John J. Geoghan was a Catholic priest who molested nearly 150 boys over the course of thirty years. He was exiled from the Catholic Church in 1998 in the face of numerous allegations, and was found guilty of indecent assault and battery in 2002 when a college student testified that he had been molested by Geoghan in a swimming pool at the Waltham Boys and Girls Club in 1991. Because he was only found guilty of the one charge, Geoghan was sentenced to 9 to 10 years in prison. On February 23, 2004 Geoghan was murdered in his cell by Joseph L. Druce. “Justice” was served.
Joseph L. Druce was serving a life-without-parole sentence for a 1998 murder. He had been picked up as a hitchhiker by 51-year-old George Rollo. After realizing Rollo was gay, Druce attacked him, stuffed him in the trunk of Rollo’s car, drove him to a wooded area, and strangled him. Druce is a reputed member of the Aryan Nations neo-Nazi group.
Geoghan’s murder had been meticulously planned months in advance. At 11:48 a.m. on February 23, 2004, all 22 cells on the block were opened for prisoners to return food trays to a common area. There were supposed to be two correctional officers on guard by the tray return area, but one of them was pulled off to escort another inmate to the nurse’s station. Druce snuck into Geoghan’s cell and used a book, nail clipper, and toothbrush to jam the cell door so that it could not be opened electronically. He then gagged Geoghan, threw him to the ground, repeatedly stomped on him and jumped on him from the bed, then strangled him with a pair of socks. Guards weren’t able to get the door open for 7 to 8 minutes. Geoghan was pronounced dead at 1:17 p.m. with the cause of death as ligature strangulation, blunt chest trauma, bro-ken ribs, and a punctured lung.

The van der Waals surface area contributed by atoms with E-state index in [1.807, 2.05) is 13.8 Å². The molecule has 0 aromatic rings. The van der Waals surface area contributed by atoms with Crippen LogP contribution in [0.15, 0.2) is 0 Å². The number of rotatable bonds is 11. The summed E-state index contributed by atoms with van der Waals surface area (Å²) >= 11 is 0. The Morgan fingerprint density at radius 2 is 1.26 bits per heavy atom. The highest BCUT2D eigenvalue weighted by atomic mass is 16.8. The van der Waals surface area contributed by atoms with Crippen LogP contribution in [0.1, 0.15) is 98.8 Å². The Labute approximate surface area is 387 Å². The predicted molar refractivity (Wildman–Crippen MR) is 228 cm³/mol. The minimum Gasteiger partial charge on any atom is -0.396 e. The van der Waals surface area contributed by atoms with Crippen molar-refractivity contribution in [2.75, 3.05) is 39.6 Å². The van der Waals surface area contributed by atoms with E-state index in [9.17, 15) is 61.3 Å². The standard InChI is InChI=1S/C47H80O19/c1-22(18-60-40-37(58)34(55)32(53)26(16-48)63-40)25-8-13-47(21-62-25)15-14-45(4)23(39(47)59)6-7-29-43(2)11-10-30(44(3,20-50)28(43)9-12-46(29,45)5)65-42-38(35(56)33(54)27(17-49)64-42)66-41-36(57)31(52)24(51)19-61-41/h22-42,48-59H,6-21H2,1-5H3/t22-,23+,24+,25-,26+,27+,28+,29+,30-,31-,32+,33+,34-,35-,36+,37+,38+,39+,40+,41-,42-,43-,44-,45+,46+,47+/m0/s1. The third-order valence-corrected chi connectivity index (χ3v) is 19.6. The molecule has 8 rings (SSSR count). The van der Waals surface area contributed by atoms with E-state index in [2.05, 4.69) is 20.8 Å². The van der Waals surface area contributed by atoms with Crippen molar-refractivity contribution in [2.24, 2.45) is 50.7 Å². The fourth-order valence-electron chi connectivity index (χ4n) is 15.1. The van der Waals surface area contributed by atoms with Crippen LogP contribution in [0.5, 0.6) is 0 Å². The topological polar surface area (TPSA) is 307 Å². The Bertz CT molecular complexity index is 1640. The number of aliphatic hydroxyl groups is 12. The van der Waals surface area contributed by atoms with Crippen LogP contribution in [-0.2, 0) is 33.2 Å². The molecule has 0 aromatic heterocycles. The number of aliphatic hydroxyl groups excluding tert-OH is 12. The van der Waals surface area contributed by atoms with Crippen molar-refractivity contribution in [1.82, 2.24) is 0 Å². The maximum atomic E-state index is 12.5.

While there’s no direct evidence to suggest that the prison facilitated the murder, many questions remain unanswered. Was it really coincidental that Geoghan was kept on the same block as Joseph Druce, a known homophobe who was serving a life-sentence for strangling a homosexual man? Was it really coincidental that only one correctional officer was on guard at the time? Was it really coincidental that the guards were unable to intervene for 7 to 8 minutes? I’m not suggesting a systemic conspiracy, but it’s no hidden fact that pedophiles and rapists are not treated well in prisons. Was Druce a lone vigilante or a soldier? And if the latter, who issued his orders?
Regardless of how it was done, the reaction to the murder was almost as atrocious as the act itself. One of Geoghan’s victims, Michael Linscott, said of the murder, “I thought about the victims that are still here that he would have to face had he lived…In my opinion, he got off the easy way.” Mitchell Garabedian, an attorney for more than 200 alleged victims of Geoghan, added, “Many victims are disappointed … They wish Father John Geoghan had time to be in prison to reflect.”
While this sentiment is understandable, and could be sympathized with even, it is not just. Geoghan’s mur-der was not the righteous end to his story, but not because it was easier than life in prison. Geoghan molested children. But if you, me, or the state issues an execution, directly or indirectly, and feel no remorse, we’re no better than Druce. Some see Geoghan’s murder as justice—he was a pedophile, so he deserved it. Some see injustice that Druce wasn’t murdered—he was a murdering homophobe, so he deserved it. But both of those views are oversimplified. There are no heroes or villains, no winners or losers, only tragedy. Killing Geoghan did not take away what he did to the countless boys. Killing Druce would not bring back George Rollo or even John J. Geoghan.
We as a people should not cheer on murder—we should vehemently protest it. We as a people should not sit silent to the atrocities of our brothers in jail—we should scream in their defense. Everyone has certain unalienable human rights. We as a people need to recognize that.